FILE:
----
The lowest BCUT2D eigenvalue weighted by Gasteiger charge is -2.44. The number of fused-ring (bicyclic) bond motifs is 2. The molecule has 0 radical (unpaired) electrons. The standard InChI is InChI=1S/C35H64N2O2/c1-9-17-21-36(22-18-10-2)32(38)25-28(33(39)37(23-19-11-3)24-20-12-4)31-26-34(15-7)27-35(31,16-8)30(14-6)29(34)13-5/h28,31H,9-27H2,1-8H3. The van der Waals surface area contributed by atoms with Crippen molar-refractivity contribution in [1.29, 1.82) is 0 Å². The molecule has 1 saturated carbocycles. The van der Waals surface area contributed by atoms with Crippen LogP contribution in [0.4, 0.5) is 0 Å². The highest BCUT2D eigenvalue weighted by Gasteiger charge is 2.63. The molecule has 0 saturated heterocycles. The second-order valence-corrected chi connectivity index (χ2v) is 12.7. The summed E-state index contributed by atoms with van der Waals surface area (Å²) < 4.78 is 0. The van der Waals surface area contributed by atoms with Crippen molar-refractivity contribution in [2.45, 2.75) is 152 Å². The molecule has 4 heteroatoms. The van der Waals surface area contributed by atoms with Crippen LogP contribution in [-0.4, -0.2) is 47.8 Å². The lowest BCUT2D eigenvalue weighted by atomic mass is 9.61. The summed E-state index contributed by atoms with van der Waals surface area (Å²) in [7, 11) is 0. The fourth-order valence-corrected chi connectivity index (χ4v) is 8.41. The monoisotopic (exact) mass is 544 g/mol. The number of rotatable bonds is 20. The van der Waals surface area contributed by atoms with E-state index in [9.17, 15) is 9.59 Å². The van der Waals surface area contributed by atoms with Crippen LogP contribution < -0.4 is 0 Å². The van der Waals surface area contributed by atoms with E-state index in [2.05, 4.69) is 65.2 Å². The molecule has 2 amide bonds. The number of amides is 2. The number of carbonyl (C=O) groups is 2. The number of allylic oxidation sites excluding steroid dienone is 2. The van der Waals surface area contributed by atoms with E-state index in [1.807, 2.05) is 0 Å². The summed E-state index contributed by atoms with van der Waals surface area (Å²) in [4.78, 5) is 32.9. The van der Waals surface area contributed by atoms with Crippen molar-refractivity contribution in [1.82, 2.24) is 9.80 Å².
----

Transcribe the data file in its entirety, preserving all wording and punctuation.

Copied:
The lowest BCUT2D eigenvalue weighted by Gasteiger charge is -2.44. The number of fused-ring (bicyclic) bond motifs is 2. The molecule has 0 radical (unpaired) electrons. The standard InChI is InChI=1S/C35H64N2O2/c1-9-17-21-36(22-18-10-2)32(38)25-28(33(39)37(23-19-11-3)24-20-12-4)31-26-34(15-7)27-35(31,16-8)30(14-6)29(34)13-5/h28,31H,9-27H2,1-8H3. The van der Waals surface area contributed by atoms with Crippen molar-refractivity contribution in [1.29, 1.82) is 0 Å². The molecule has 1 saturated carbocycles. The van der Waals surface area contributed by atoms with Crippen LogP contribution in [0.4, 0.5) is 0 Å². The highest BCUT2D eigenvalue weighted by Gasteiger charge is 2.63. The molecule has 0 saturated heterocycles. The second-order valence-corrected chi connectivity index (χ2v) is 12.7. The summed E-state index contributed by atoms with van der Waals surface area (Å²) < 4.78 is 0. The van der Waals surface area contributed by atoms with Crippen molar-refractivity contribution in [2.45, 2.75) is 152 Å². The molecule has 4 heteroatoms. The van der Waals surface area contributed by atoms with Crippen LogP contribution in [-0.4, -0.2) is 47.8 Å². The lowest BCUT2D eigenvalue weighted by atomic mass is 9.61. The summed E-state index contributed by atoms with van der Waals surface area (Å²) in [7, 11) is 0. The fourth-order valence-corrected chi connectivity index (χ4v) is 8.41. The monoisotopic (exact) mass is 544 g/mol. The number of rotatable bonds is 20. The van der Waals surface area contributed by atoms with E-state index in [9.17, 15) is 9.59 Å². The van der Waals surface area contributed by atoms with Crippen LogP contribution < -0.4 is 0 Å². The van der Waals surface area contributed by atoms with E-state index in [2.05, 4.69) is 65.2 Å². The molecule has 2 amide bonds. The number of amides is 2. The number of carbonyl (C=O) groups is 2. The number of allylic oxidation sites excluding steroid dienone is 2. The van der Waals surface area contributed by atoms with E-state index in [1.807, 2.05) is 0 Å². The summed E-state index contributed by atoms with van der Waals surface area (Å²) in [4.78, 5) is 32.9. The van der Waals surface area contributed by atoms with Crippen molar-refractivity contribution in [1.82, 2.24) is 9.80 Å².